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Friday, February 10, 2012

Colonization is an Act of Genocide

The following appplies in North America but since it is not taught in schools, apparently Native People are not considered to be the colonized. I beg to differ... Trace

Maori and Indigenous Analysis Ltd

Colonisation is an act of Genocide

Màori researcher Dr Leonie Pihama says the use of the term holocaust is an
appropriate and valid description of the impact of colonial genocide on Màori. A
Radio New Zealand panel featured Taranaki Màori academic Keri Opai using the
word holocaust to describe colonisation for Màori. The NZ Jewish Council said
his use of the term was "diminishing and trivialising of the Jewish Holocaust
experience". Dr Pihama says the NZ Jewish council are "basically incorrect" in
their response. She states "The term holocaust refers to deliberate acts of
genocide and ethnocide against groups of people, and that is exactly what
occurred here in Aotearoa. There was a deliberate and planned process of
colonisation that sought the extermination of our people. That is clear and well
documented".

United Nations conventions define genocide as "any of the following acts
committed with intent to destroy, in whole or in part, a national, ethnical,
racial or religious group , as such: as killing members of the group;

(i) killing members of the group;

(ii) causing serious bodily or mental harm to members of the group;

(ii) deliberately inflicting on the group conditions of life calculated to
bring about its physical destruction in whole or in part;

(iii) imposing measures intended to prevent births within the group;

(iv) forcibly transferring children of this group to another group

The definition of genocide by the United Nations is clearly one that reflects
the experience of Màori people and there needs to be a greater awareness of the
reality of the history of this country and of other Indigenous Nations. "There
is clear historical evidence of acts of genocide that were undertaken by
successive white settler Presidents in America. Hitler modelled many of his
oppressive acts on the forced removal and murder of Native Amerian people and
the imprisonment of thousands in concentration camps" states Dr Pihama.

Dr Pihama notes that Màori use of the term 'holocaust' should not be viewed
as in any way diminishing the experience of Jewish people and others that were
targeted by Hitler and Nazi Germany. She says clearly that Maori have always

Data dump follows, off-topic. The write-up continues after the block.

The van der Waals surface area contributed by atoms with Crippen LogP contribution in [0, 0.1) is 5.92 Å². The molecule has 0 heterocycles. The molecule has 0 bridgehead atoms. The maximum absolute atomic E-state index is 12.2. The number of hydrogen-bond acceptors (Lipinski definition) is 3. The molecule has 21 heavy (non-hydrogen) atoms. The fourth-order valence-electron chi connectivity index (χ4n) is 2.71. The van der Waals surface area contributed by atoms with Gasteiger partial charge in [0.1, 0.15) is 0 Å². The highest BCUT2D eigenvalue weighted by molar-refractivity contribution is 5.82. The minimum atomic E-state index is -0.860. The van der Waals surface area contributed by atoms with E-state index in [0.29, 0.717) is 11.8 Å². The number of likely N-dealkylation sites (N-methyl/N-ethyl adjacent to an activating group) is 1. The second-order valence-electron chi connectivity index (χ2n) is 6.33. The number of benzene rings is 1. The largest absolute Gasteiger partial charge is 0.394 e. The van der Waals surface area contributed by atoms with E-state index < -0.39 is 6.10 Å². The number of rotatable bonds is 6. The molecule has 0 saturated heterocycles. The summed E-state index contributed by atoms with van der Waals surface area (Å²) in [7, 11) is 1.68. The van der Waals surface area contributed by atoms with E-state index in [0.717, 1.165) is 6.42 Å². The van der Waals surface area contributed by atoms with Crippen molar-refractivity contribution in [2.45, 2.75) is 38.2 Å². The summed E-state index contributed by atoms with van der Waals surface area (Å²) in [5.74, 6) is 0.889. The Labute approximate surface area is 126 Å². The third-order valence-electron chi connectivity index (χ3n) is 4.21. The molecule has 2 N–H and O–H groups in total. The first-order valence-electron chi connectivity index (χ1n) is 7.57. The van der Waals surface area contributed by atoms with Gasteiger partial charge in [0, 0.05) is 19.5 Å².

actively acknowledged that history and the impact of it. Dr Pihama explains
"This is not about comparing experiences. The reference by Mr Opai is directed
to the historical trauma and post traumatic stress experienced by our tupuna and
generations of our people who continue to live with that impact on our own
land".

http://www.scoop. co.nz/stories/ PO1202/S00076/ colonisation- is-an-act- of-genocide. htm

Closed adoptions are a form of cultural genocide... Trace

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adoptees take back adoption narrative and reject propaganda

To Veronica Brown

Veronica, we adult adoptees are thinking of you today and every day. We will be here when you need us. Your journey in the adopted life has begun, nothing can revoke that now, the damage cannot be undone. Be courageous, you have what no adoptee before you has had; a strong group of adult adoptees who know your story, who are behind you and will always be so.

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Thought-provoking and moving 11 October 2012
Two Worlds - Lost children of the Indian Adoption Projects

If you thought that ethnic cleansing was something for the history books, think again. This work tells the stories of Native American Indian adoptees "The Lost Birds" who continue to suffer the effects of successive US and Canadian government policies on adoption; policies that were in force as recently as the 1970's. Many of the contributors still bear the scars of their separation from their ancestral roots. What becomes apparent to the reader is the reality of a racial memory that lives in the DNA of adoptees and calls to them from the past.
The editors have let the contributors tell their own stories of their childhood and search for their blood relatives, allowing the reader to gain a true impression of their personalities. What becomes apparent is that nothing is straightforward; re-assimilation brings its own cultural and emotional problems. Not all of the stories are harrowing or sad; there are a number of heart-warming successes, and not all placements amongst white families had negative consequences. But with whom should the ultimate decision of adoption reside? Government authorities or the Indian people themselves? Read Two Worlds and decide for yourself.

Read this SERIES

Read this SERIES
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ADOPTION TRUTH

As the single largest unregulated industry in the United States, adoption is viewed as a benevolent action that results in the formation of “forever families.”
The truth is that it is a very lucrative business with a known sales pitch. With profits last estimated at over $1.44 billion dollars a year, mothers who consider adoption for their babies need to be very aware that all of this promotion clouds the facts and only though independent research can they get an accurate account of what life might be like for both them and their child after signing the adoption paperwork.

Our Fault? (no)

Leland at Goldwater Protest

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